In the end, who will be more accountable? BP or the Corps of Engineers?

    2. I’m more interested in how it squares with someone like Tony’s belief that nobody deserves to be any wealthier than anybody else.

  2. This is not the employee’s fault – it’s the administration’s fault

    No, of course not. Why would a person not feed at the public trough when the opportunity presented itself?

    Oh, sure, the money is borrowed and it will throw us into economic havoc and screw future generations, but not getting yours is for the other guy. It isn’t like anyone has a personal hand in what happens. It is always the “administration/governments” fault. At least bank robbers personally hold the gun.

  3. Military officers are allowed to double dip after retirement. Why not city workers?

    I seriously doubt there are any military officers double-dipping in uniform as part of the chain of command. What they do as a DOD contractor or even employee is materially different than what they do as active duty.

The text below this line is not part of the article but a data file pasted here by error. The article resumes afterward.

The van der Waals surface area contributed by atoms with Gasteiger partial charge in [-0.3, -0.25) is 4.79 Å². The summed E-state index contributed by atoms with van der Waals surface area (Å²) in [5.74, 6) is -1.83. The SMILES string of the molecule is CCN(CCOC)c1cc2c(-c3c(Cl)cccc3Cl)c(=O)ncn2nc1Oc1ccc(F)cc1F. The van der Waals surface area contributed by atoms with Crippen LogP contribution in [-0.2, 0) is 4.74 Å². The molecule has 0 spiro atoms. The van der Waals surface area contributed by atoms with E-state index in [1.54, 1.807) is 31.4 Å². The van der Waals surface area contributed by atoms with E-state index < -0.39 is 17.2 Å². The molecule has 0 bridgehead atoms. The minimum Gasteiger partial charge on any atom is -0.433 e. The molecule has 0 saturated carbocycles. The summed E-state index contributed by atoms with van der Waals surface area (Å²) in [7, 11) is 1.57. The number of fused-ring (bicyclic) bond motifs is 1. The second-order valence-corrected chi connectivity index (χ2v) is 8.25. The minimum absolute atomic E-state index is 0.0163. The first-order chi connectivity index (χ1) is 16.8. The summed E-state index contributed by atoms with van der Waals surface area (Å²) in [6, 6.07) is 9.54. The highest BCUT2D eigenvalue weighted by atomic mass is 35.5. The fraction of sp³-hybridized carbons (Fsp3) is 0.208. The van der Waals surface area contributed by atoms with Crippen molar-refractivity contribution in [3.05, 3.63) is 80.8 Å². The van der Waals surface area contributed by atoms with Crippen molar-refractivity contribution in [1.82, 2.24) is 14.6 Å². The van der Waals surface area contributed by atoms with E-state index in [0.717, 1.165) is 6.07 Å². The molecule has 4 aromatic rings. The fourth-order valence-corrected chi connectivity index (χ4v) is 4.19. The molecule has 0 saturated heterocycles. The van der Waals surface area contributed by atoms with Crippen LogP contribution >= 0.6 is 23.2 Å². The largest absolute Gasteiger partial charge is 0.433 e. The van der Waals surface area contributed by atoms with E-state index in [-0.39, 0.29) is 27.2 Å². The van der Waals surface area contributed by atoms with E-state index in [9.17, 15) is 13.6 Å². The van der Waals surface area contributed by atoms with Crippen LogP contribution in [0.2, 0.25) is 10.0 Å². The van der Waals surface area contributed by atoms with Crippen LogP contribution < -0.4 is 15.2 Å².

So there’s that.

    1. Don’t confuse Ming. He isn’t capable of critical tinking.

      1. Jeez, I’m the worst fake-troll ever.

        1. I think that it is your handle.

          MUNG would be most appropriate

        2. It’s hard to tell; some of them really do argue that way.

          1. That was my intent. Too subtle?

    2. I have worked with several people who were active duty, retired, then showed up the next week in civ clothes as a GS-x in the same exact job they had been doing.

  4. Imagine how much Rager would make if he were put in charge of the Electric Company also.